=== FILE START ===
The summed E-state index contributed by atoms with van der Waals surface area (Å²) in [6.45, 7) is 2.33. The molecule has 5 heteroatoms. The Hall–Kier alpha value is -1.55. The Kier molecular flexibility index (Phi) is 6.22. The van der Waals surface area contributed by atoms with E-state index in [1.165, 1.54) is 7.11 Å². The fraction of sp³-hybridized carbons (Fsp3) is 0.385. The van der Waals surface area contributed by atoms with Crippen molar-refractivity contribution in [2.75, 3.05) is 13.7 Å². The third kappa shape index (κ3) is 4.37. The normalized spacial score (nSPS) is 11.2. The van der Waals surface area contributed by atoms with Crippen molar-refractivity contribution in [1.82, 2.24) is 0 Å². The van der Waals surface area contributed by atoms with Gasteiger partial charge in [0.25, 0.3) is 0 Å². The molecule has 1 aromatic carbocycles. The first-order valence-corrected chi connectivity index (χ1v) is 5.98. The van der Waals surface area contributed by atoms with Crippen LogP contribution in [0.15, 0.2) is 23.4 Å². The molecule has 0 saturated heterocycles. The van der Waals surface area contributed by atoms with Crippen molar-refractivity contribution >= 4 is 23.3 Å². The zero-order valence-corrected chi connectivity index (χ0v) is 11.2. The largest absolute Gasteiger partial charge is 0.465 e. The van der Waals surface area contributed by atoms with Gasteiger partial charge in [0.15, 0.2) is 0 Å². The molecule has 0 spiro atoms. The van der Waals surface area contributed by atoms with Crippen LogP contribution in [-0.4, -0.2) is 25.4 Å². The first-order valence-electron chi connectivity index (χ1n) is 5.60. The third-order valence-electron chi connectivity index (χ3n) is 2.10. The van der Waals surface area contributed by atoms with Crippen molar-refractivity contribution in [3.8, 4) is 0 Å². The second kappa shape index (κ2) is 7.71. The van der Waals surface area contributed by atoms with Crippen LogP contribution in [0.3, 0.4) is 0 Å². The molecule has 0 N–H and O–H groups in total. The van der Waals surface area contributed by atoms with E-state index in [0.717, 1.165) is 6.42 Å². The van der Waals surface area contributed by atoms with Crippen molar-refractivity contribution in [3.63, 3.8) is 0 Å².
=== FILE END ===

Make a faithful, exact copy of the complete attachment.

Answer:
The summed E-state index contributed by atoms with van der Waals surface area (Å²) in [6.45, 7) is 2.33. The molecule has 5 heteroatoms. The Hall–Kier alpha value is -1.55. The Kier molecular flexibility index (Phi) is 6.22. The van der Waals surface area contributed by atoms with E-state index in [1.165, 1.54) is 7.11 Å². The fraction of sp³-hybridized carbons (Fsp3) is 0.385. The van der Waals surface area contributed by atoms with Crippen molar-refractivity contribution in [2.75, 3.05) is 13.7 Å². The third kappa shape index (κ3) is 4.37. The normalized spacial score (nSPS) is 11.2. The van der Waals surface area contributed by atoms with Crippen molar-refractivity contribution in [1.82, 2.24) is 0 Å². The van der Waals surface area contributed by atoms with Gasteiger partial charge in [0.25, 0.3) is 0 Å². The molecule has 1 aromatic carbocycles. The first-order valence-corrected chi connectivity index (χ1v) is 5.98. The van der Waals surface area contributed by atoms with Crippen LogP contribution in [0.15, 0.2) is 23.4 Å². The molecule has 0 saturated heterocycles. The van der Waals surface area contributed by atoms with Crippen molar-refractivity contribution >= 4 is 23.3 Å². The zero-order valence-corrected chi connectivity index (χ0v) is 11.2. The largest absolute Gasteiger partial charge is 0.465 e. The van der Waals surface area contributed by atoms with Gasteiger partial charge in [0.15, 0.2) is 0 Å². The molecule has 0 spiro atoms. The van der Waals surface area contributed by atoms with Crippen LogP contribution in [-0.4, -0.2) is 25.4 Å². The first-order valence-electron chi connectivity index (χ1n) is 5.60. The third-order valence-electron chi connectivity index (χ3n) is 2.10. The van der Waals surface area contributed by atoms with Crippen molar-refractivity contribution in [3.8, 4) is 0 Å². The second kappa shape index (κ2) is 7.71. The van der Waals surface area contributed by atoms with Crippen LogP contribution in [0.3, 0.4) is 0 Å². The molecule has 0 N–H and O–H groups in total. The van der Waals surface area contributed by atoms with E-state index in [0.717, 1.165) is 6.42 Å². The van der Waals surface area contributed by atoms with Crippen molar-refractivity contribution in [3.63, 3.8) is 0 Å².